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drum head hides

updated tue 22 dec 98


John Rodgers on mon 21 dec 98

-- [ From: John Rodgers * EMC.Ver #2.5.02 ] --

My brother and I have been into the hide prep thing fro many years, but we
focus on deer hides and the making of buckskin. This is our process for
preparing a green hide. Works well. Indians used it for thousands of years.

Hope it works for drum builders.

Indian fleshing tool for raw hides. (5-quarter oak is 1-1/4 in" thick

\ | <===== 5-quarter oak
board cut to this shape.....adapt size to you hands
\ |_____________________| but should be about 12-
14 inches long from blade to butt of
\ || handle
| <-------Blade is three or four inch piece of steel 1-1/2 "
wide and 1/8" thick. A piece of industrial hacksaw blade is excellent. Grind
the teeth off the blade. On one end grind a curved edge like the smile on a
smiley face. ) Drill two holes in it and screw the steel to the back of
handle as shown.

The blade you grind on the steel should be ground with a bevel only on one
side. Attach the blade so the bevel is away from the handle. | |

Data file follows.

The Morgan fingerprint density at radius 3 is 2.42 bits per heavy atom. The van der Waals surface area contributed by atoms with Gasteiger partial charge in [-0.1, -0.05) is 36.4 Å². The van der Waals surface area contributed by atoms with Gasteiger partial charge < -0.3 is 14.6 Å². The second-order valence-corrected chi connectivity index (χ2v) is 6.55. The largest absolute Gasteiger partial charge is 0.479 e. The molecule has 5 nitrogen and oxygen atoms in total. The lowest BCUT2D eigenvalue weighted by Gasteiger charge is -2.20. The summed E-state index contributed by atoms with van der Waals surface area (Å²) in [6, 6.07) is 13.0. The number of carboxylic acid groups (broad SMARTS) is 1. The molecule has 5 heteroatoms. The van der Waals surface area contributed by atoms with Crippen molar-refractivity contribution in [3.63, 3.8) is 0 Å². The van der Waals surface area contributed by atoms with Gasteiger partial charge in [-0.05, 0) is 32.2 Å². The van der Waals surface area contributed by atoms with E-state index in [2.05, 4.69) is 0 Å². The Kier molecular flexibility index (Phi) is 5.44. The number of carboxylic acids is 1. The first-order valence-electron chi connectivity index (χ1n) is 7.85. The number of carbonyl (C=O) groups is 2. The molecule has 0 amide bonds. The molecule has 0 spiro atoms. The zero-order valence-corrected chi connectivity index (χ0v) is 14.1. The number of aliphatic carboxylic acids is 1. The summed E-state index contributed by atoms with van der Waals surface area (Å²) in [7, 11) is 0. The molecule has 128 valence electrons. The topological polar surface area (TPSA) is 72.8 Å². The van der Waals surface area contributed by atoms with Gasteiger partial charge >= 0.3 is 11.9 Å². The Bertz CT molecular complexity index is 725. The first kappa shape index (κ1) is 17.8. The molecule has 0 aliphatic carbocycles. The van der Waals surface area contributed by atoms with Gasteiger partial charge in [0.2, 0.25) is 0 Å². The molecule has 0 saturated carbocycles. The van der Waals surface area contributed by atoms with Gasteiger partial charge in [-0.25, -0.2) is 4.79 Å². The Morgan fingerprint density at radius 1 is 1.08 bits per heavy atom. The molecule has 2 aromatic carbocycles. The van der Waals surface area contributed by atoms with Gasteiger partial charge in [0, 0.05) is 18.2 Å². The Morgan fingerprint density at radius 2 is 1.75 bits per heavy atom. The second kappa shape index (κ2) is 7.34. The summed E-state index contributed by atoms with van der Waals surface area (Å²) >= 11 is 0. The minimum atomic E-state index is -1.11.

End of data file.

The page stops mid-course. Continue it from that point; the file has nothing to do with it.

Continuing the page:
| |
\ | ==========> handle
\ |

This is an excellent fleshing tool for any hide, and was used by the indian
for thousands of years. Of course they used stone for the blade and an elk
horn for the handle, but what is known as 5-quarter cut oak will work as
well, or any other adaptation, as long as it is in the L-shape. The hardness
and heaviness of oak or hickory is preferred. There is much to be said for
the proper "heft" of this tool.

The tool is worked by drawing the tool toward you with the blade at a slight
angle to the hide, handle up. With a little practice you will be able to
give a hide a good cleaning removing all meat and fat. There is a thin
filimentous connective tissue that will be under the meat and fat nest to
the hide, and that has to come off as well. Be careful not to cut through
the hide.

The hair on a hide is held by a membrane. After the hide has soaked two or
three days, it can be stretched by making tiny slits in the edge of the hide
and with rope through the slits it can be stretched over a frame. It can
also be nailed in place on a barn wall or something similar.

The membrane holding the hair can then be scraped off. With a little
practice you will be able to dehair in no time. The hide must be kept wet
while scraping.

Once done, the hide can be left to dry, then rolled, tied and stored. A
little salt and borax on it before rolling will keep the roaches and other
creepy-crawlies out.

My interest in hides has not been for drum heads but for rustic furniture,
stools and such. But the application principles are, I expect, the same. To
apply, I would think the drum hide would need to be wet, and stretched. When
strung on the drum, the drying process would really tighten up the hide,
much like a leather seat finish on a stool. Look to other drum info on how
to do that.

Good luck

John Rodgers
In Alabama